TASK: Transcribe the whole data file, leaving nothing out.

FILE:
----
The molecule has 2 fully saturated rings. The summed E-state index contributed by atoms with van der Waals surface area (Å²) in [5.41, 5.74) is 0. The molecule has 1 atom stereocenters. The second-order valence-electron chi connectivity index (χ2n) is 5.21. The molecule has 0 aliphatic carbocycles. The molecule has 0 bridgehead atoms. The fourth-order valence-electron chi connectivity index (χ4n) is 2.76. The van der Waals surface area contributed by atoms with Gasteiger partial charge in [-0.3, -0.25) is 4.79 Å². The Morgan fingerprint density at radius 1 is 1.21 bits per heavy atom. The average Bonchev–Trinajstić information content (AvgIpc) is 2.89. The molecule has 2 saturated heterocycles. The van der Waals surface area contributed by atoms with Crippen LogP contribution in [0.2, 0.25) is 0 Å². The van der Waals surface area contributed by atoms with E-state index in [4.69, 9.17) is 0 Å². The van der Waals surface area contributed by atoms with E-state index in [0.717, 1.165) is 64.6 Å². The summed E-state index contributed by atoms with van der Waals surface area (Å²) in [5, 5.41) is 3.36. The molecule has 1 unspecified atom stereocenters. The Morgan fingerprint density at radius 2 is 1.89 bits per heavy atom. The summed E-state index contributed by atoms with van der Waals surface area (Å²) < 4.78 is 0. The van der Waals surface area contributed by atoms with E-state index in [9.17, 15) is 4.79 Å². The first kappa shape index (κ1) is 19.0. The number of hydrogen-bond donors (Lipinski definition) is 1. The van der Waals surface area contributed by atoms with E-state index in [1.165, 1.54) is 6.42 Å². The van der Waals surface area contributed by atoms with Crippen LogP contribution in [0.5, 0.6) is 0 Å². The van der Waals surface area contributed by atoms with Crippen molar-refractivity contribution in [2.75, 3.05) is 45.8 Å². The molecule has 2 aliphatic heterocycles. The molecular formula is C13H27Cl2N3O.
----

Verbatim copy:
The molecule has 2 fully saturated rings. The summed E-state index contributed by atoms with van der Waals surface area (Å²) in [5.41, 5.74) is 0. The molecule has 1 atom stereocenters. The second-order valence-electron chi connectivity index (χ2n) is 5.21. The molecule has 0 aliphatic carbocycles. The molecule has 0 bridgehead atoms. The fourth-order valence-electron chi connectivity index (χ4n) is 2.76. The van der Waals surface area contributed by atoms with Gasteiger partial charge in [-0.3, -0.25) is 4.79 Å². The Morgan fingerprint density at radius 1 is 1.21 bits per heavy atom. The average Bonchev–Trinajstić information content (AvgIpc) is 2.89. The molecule has 2 saturated heterocycles. The van der Waals surface area contributed by atoms with Crippen LogP contribution in [0.2, 0.25) is 0 Å². The van der Waals surface area contributed by atoms with E-state index in [4.69, 9.17) is 0 Å². The van der Waals surface area contributed by atoms with E-state index in [0.717, 1.165) is 64.6 Å². The summed E-state index contributed by atoms with van der Waals surface area (Å²) in [5, 5.41) is 3.36. The molecule has 1 unspecified atom stereocenters. The Morgan fingerprint density at radius 2 is 1.89 bits per heavy atom. The summed E-state index contributed by atoms with van der Waals surface area (Å²) < 4.78 is 0. The van der Waals surface area contributed by atoms with E-state index in [9.17, 15) is 4.79 Å². The first kappa shape index (κ1) is 19.0. The number of hydrogen-bond donors (Lipinski definition) is 1. The van der Waals surface area contributed by atoms with E-state index in [1.165, 1.54) is 6.42 Å². The van der Waals surface area contributed by atoms with Crippen LogP contribution in [0.5, 0.6) is 0 Å². The van der Waals surface area contributed by atoms with Crippen molar-refractivity contribution in [2.75, 3.05) is 45.8 Å². The molecule has 2 aliphatic heterocycles. The molecular formula is C13H27Cl2N3O.